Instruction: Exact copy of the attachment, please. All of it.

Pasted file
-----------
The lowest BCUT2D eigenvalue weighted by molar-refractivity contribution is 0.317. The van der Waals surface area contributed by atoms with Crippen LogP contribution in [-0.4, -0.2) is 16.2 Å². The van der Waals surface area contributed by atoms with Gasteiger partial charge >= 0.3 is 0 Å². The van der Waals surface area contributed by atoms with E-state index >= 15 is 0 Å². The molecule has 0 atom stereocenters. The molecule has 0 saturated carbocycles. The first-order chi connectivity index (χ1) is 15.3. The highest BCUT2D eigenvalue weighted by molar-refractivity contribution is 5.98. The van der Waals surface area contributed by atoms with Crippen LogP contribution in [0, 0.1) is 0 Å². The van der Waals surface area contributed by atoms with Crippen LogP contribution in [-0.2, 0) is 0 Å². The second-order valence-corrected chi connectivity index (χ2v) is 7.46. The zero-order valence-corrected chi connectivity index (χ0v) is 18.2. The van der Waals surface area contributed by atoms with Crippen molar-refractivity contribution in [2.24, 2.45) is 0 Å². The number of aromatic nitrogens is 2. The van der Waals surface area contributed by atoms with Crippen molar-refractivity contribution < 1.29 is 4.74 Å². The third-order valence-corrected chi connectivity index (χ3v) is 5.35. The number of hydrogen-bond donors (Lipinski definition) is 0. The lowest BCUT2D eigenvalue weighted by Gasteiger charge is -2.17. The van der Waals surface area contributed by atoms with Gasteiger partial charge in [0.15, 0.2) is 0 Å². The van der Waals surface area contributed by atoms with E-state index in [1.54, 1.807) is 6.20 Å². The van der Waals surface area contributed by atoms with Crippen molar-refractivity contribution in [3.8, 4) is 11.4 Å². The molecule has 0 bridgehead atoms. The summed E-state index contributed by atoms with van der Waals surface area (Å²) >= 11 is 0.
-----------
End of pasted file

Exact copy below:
The lowest BCUT2D eigenvalue weighted by molar-refractivity contribution is 0.317. The van der Waals surface area contributed by atoms with Crippen LogP contribution in [-0.4, -0.2) is 16.2 Å². The van der Waals surface area contributed by atoms with Gasteiger partial charge >= 0.3 is 0 Å². The van der Waals surface area contributed by atoms with E-state index >= 15 is 0 Å². The molecule has 0 atom stereocenters. The molecule has 0 saturated carbocycles. The first-order chi connectivity index (χ1) is 15.3. The highest BCUT2D eigenvalue weighted by molar-refractivity contribution is 5.98. The van der Waals surface area contributed by atoms with Crippen LogP contribution in [0, 0.1) is 0 Å². The van der Waals surface area contributed by atoms with Crippen LogP contribution in [-0.2, 0) is 0 Å². The second-order valence-corrected chi connectivity index (χ2v) is 7.46. The zero-order valence-corrected chi connectivity index (χ0v) is 18.2. The van der Waals surface area contributed by atoms with Crippen molar-refractivity contribution in [2.24, 2.45) is 0 Å². The number of aromatic nitrogens is 2. The van der Waals surface area contributed by atoms with Crippen molar-refractivity contribution < 1.29 is 4.74 Å². The third-order valence-corrected chi connectivity index (χ3v) is 5.35. The number of hydrogen-bond donors (Lipinski definition) is 0. The lowest BCUT2D eigenvalue weighted by Gasteiger charge is -2.17. The van der Waals surface area contributed by atoms with Gasteiger partial charge in [0.15, 0.2) is 0 Å². The van der Waals surface area contributed by atoms with E-state index in [1.54, 1.807) is 6.20 Å². The van der Waals surface area contributed by atoms with Crippen molar-refractivity contribution in [3.8, 4) is 11.4 Å². The molecule has 0 bridgehead atoms. The summed E-state index contributed by atoms with van der Waals surface area (Å²) >= 11 is 0.